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'Blown Away' author will sign books in Oklahoma City
Sometimes it's OK to judge a book by its cover. That's certainly the case with Greg Johnson's 2012 photography collection.
Johnson himself squints at readers from the oversized cover. In the background dark clouds loom overhead, ominous and foreboding. There's some serious wind being kicked up; you can tell by the way Johnson's face is contorted, his lips forced open in a grimace, his cheeks plastered against his skull as if he's an astronaut taking major G's.
Even the title isn't immune to the wind. The final three letters of the main title, “BLOWN AWAY,” seem to be peeling off. The subtitle clings to the bottom of the cover like it's hiding in a ditch: “A year through the lens of The Tornado Hunter.”
That's really all you need to know.
Johnson, 42, is a relative newcomer to storm chasing but a veteran photographer. Whereas others aim to videotape twisters or place scientific instruments in their path, Johnson simply seeks a safe vantage point from which to photograph tornadoes — large, small and in-between.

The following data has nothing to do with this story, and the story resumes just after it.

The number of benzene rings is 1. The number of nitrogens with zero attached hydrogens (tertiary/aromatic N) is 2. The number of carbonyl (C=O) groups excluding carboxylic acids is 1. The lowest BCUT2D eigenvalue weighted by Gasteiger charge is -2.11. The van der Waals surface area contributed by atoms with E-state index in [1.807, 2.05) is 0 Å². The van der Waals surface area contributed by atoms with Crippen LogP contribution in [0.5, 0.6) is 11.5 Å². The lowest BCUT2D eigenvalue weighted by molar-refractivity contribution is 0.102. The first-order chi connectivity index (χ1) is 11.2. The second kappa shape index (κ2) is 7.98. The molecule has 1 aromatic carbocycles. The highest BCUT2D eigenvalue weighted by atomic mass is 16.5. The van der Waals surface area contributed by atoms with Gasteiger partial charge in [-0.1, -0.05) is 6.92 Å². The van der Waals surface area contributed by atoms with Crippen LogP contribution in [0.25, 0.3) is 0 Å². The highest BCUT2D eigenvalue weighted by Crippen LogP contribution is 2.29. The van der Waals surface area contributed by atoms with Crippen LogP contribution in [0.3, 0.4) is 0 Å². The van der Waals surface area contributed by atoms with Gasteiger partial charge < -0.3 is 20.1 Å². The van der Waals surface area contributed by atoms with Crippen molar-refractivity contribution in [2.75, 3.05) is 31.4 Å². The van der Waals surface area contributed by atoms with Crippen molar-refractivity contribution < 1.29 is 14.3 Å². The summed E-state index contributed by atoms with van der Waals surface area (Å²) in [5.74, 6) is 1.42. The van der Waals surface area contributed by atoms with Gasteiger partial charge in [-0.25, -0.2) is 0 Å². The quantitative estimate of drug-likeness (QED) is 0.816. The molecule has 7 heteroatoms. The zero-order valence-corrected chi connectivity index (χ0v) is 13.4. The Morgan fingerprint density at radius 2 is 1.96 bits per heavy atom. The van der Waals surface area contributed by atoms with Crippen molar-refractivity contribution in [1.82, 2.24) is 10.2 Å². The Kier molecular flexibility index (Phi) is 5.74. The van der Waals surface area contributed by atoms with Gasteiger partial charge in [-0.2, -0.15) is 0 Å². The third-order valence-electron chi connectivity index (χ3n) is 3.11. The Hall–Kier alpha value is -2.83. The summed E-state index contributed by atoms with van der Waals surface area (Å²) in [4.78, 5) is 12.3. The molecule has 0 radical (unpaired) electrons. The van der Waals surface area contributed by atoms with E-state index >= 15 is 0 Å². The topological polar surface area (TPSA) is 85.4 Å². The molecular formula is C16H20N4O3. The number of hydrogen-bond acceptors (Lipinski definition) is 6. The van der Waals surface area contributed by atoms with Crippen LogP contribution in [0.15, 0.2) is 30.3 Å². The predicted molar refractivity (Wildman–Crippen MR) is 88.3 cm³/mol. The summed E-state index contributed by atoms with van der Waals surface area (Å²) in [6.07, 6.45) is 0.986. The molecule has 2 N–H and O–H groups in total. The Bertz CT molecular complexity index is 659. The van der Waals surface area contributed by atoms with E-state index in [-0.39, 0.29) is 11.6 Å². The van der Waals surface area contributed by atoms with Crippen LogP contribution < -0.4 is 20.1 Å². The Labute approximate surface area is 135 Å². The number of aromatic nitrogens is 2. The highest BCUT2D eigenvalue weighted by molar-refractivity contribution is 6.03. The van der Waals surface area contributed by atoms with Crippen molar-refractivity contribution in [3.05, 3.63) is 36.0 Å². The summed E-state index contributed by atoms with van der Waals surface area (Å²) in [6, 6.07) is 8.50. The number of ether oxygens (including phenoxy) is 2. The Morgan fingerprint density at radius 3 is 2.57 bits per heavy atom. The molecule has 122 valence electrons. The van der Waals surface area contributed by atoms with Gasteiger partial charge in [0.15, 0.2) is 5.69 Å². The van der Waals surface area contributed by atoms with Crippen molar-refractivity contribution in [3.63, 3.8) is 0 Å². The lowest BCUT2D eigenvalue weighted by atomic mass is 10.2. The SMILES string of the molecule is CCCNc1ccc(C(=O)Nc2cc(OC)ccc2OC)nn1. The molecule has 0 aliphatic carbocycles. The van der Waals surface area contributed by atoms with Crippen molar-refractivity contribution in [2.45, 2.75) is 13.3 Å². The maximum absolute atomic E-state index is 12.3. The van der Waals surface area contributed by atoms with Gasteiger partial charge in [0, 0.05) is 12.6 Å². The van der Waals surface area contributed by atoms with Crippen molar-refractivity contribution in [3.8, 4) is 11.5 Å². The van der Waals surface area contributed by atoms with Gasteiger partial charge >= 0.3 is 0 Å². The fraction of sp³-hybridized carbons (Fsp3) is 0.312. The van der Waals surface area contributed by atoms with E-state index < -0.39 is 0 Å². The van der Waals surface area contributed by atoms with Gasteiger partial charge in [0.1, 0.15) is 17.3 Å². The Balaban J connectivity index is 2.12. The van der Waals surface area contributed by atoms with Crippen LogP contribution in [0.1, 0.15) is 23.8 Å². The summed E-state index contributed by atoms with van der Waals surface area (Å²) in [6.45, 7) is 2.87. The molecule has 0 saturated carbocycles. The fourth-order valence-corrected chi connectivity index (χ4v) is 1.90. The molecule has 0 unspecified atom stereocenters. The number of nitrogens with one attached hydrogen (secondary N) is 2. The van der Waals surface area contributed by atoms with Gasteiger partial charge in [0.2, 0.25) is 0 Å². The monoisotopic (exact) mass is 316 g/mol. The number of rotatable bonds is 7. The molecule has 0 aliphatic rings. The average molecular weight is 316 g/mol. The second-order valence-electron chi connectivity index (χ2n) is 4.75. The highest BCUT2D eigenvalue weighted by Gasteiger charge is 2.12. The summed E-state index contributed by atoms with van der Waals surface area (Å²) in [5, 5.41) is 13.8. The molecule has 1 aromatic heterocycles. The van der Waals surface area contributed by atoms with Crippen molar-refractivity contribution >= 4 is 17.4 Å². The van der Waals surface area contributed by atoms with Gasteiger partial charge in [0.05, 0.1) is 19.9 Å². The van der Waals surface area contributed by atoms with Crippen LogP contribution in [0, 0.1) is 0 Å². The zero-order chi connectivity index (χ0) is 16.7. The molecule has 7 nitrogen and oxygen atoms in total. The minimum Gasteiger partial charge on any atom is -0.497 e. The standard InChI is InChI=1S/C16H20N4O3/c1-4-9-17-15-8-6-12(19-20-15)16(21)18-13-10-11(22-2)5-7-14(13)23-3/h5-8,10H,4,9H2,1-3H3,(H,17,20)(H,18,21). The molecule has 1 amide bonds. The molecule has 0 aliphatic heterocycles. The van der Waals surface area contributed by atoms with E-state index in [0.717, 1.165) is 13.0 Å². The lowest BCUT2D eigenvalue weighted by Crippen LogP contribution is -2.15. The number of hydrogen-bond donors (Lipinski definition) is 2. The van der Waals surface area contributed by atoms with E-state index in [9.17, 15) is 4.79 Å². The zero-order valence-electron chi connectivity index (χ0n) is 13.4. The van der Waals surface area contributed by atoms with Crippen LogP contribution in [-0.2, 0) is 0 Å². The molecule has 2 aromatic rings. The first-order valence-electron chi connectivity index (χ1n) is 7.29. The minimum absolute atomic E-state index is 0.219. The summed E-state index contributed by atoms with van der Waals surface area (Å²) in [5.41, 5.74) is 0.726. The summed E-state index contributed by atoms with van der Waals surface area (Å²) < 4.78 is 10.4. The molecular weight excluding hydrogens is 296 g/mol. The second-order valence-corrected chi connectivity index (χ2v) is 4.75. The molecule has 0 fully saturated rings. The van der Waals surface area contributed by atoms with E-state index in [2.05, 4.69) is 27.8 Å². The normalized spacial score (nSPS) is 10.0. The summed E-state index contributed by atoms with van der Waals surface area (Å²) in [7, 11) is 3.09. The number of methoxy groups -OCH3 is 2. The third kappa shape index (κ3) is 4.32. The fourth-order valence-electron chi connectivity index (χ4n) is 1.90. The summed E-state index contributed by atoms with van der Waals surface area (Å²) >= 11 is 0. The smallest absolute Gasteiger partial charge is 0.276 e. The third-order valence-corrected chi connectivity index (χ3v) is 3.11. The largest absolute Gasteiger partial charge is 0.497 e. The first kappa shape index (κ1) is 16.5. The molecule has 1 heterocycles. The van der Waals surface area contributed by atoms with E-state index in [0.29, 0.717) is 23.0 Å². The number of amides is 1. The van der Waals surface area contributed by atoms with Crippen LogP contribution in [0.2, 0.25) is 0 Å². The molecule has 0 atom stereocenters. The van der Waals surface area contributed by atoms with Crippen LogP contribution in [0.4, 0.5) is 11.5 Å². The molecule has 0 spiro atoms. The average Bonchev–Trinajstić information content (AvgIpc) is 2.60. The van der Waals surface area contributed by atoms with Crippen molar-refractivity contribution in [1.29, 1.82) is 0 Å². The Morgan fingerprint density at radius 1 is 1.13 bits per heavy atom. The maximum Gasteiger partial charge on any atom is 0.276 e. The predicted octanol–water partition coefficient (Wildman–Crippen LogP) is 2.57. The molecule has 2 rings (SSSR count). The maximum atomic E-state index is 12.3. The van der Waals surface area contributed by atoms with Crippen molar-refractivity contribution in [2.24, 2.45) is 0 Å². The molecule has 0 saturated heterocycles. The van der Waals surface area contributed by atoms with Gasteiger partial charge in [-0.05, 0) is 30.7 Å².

Although he lives in the Canadian prairie province of Saskatchewan, Johnson has chased storms across Oklahoma and other Tornado Alley states. He is signing copies of his book at 6:30 p.m. Tuesday at Full Circle Bookstore, 1900 Northwest Expressway.
“I came from the corporate world,” Johnson said in a phone interview. “I had a few businesses I was running. I was living that life you hear about in motivational speeches everywhere: I was working from 7 a.m. to 7 p.m., then coming home in time to kiss my kids before they went to bed and then going to sleep and doing the same thing all over again.”
When he realized how much of his three children's lives he was missing, he decided to sell all of his businesses and seek out a simpler life.
Saskatchewan is sort of the northern end of Tornado Alley, he said. It's rural and sparsely populated; 35 tornadoes rolled through the province in July, he said, but there is no tornado warning system.
As a photographer, twisters fascinated him. Videos seemed to be everywhere, but high quality photos of tornadoes were harder to find. Maybe, he thought, he should be the one to shoot them.
He taught himself basic meteorology on the Internet. (His book includes a glossary of terms familiar to most native Oklahomans, such as “wall cloud” and “supercell.”) He became friends with meteorologists in the U.S. and Canada.
And in 2009, he went on his first storm chase. He and a couple friends headed to Texas and ventured to Lone Grove, where eight people had been killed and more than 300 homes damaged in February of that year.
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